• Conducted regular performance reviews on staff members to ensure they were meeting company standards
Company C, Business Operations Manager Jan '09 – Dec '11
  • Defined, developed, and implemented business processes and procedures to streamline operations and improve efficiency.
  • Managed day-to-day operations of the business and directed staff to ensure optimal productivity.
  • Analyzed data and financial statements to make recommendations for cost-saving measures and business improvements.
  • Certified Chief Operating Officer
  • Certified Lean Six Sigma Black Belt
  • Certified ScrumMaster

Industry Knowledge: Lean Operations, Process Improvement, Systems Thinking, Value Stream Mapping
Technical Skills: MS Visio, MS Project, SAP, Oracle, Business Objects
Soft Skills: Leadership, Public Speaking, Presentation Skills, Verbal Communication, Decision Making, Teamwork, Conflict Resolution

How to Write a Chief Operating Officer Resume

Here’s how to write a chief operating officer resume of your own.

Write Compelling Bullet Points

When you’re writing bullet points, it can be tempting to focus on the responsibilities of your job. But that’s not enough to make a compelling resume.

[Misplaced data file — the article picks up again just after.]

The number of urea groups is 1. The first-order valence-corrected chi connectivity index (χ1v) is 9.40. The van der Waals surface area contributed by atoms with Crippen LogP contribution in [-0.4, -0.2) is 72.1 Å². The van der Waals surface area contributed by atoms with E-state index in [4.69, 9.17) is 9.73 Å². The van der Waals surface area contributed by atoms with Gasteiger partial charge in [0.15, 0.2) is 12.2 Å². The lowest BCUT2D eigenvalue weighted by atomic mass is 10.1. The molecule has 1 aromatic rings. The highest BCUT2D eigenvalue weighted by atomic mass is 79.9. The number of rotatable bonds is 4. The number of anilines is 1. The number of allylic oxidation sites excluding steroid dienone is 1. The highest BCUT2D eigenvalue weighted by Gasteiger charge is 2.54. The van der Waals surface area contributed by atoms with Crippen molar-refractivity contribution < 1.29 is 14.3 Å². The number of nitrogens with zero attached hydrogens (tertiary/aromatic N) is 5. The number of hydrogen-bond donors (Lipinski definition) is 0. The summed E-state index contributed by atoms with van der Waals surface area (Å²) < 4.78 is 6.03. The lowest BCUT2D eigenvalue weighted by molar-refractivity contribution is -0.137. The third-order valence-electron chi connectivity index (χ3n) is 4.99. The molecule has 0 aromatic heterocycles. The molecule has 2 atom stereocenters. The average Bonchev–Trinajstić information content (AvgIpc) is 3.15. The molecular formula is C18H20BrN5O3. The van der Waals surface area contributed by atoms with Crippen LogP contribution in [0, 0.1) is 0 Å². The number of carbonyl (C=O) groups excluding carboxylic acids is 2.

Instead, you should focus on the results of your work. For example, rather than saying you “managed company finances,” you could say you “reduced operating costs by 15% while increasing revenue by 10%, resulting in a 5% increase in net profit.”

The second bullet point paints a much clearer picture of what you did and the results of your work. And that’s what hiring managers want to see!

Related: What Is a Chief Operating Officer? How to Become One

Identify and Include Relevant Keywords

When you apply for a COO role, your resume goes through an applicant tracking system (ATS). This program looks for certain keywords related to the position in order to determine whether you’re a good fit. If your resume doesn’t include enough of the right terms, your application might not make it past the initial screening process.

One way to make sure your resume contains the right keywords is to look at job postings and take note of the terms that are used most frequently. You can then add those same terms into your resume where they’re relevant. Here are some of the most commonly used COO keywords:

  • Corporate Governance
  • Executive Management
  • Business Strategy
  • Strategic Planning
  • Finance
  • Management Consulting
  • Start-ups
  • Mergers & Acquisitions (M&A)
  • Leadership
  • Marketing Strategy
  • Business Development
  • Change Management
  • Team Leadership
  • Operations Management
  • Digital Marketing
  • Consulting
  • Marketing
  • Cross-functional Team Leadership
  • Strategy
  • Strategic Partnerships
  • Business Planning
  • Business Transformation
  • Financial Analysis